Capcom might have an army of powerful brand name mascots and endless regiments of game franchises standing in tight formation on game store shelves the world over, but it wasn't always so. Twenty years ago, the closest approximation to any kind of recognizable character was a weak pun on the company name called Captain Commando.

CAPtain COMmando - do you get it? Some advertising intern must have been promoted to tea boy for that one.

The Captain may have been a shallow attempt to compete with Mario, but he was fortunate enough to be cast as the main character in a trilogy of games that have had a massive impact on Capcom for over 20 years. Now, unlike many a defining moment in a developer's history, this one has gone somewhat unmarked, and didn't really influence so much as inspire, but even today Capcom's early experiments with the Jet Pack Hero trilogy is very noticeable - if you know where to look.

Capcom clearly knows what it achieved during those embryonic years, as it's shaped the company's personality in a very particular way. Maybe developers at Capcom today don't worship before a Jet Pack Heroes altar, or light three joss sticks and stand them in a bowl of rice in front of an effigy of Captain Commando on their way into work, but the subtle intricacies first seen in Section-Z, Side Arms: Hyper Dyne and Forgotten Worlds are so ingrained in the company's creative process that the old trilogy has become a natural jumping off point every time the market demands something new and adventurous.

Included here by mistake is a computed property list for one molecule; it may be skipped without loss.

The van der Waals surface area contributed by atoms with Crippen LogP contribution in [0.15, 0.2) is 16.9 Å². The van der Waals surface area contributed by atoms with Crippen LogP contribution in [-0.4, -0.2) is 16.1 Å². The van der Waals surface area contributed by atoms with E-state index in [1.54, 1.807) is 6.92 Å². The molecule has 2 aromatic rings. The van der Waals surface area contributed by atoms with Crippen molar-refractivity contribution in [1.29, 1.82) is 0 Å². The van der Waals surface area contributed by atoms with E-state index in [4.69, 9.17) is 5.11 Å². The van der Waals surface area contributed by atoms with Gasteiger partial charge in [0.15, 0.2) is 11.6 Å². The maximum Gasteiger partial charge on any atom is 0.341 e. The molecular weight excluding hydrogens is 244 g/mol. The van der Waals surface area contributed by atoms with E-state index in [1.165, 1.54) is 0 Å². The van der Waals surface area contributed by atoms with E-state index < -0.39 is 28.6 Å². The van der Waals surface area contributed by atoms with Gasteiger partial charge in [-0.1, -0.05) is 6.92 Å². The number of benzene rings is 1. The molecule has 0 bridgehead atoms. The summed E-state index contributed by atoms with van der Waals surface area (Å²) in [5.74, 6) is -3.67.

In 1985, the arcades were graced with an unusual space-based shooter called Section-Z. Colorful, boisterous, sci-fi inspired coin-ops were in high demand, and although Section-Z was, to some degree, camouflaged by the incessant white-noise of game development gone mad, it united a cult of followers who still remain disturbingly loyal. Other games would come along very soon afterward and do everything Section-Z did - and do it better - but Capcom, at least, can lean back in its chair and, with hands behind an indifferent head, say, "We did that first."

By the mid '80s, game developers were well aware that each title needed a recognizable identity just as much as the company did, and with powerful brands like Mario and Pac-Man becoming household names, Capcom can be forgiven (to a degree) for rushing into the mascot race and creating something of an action-man clich

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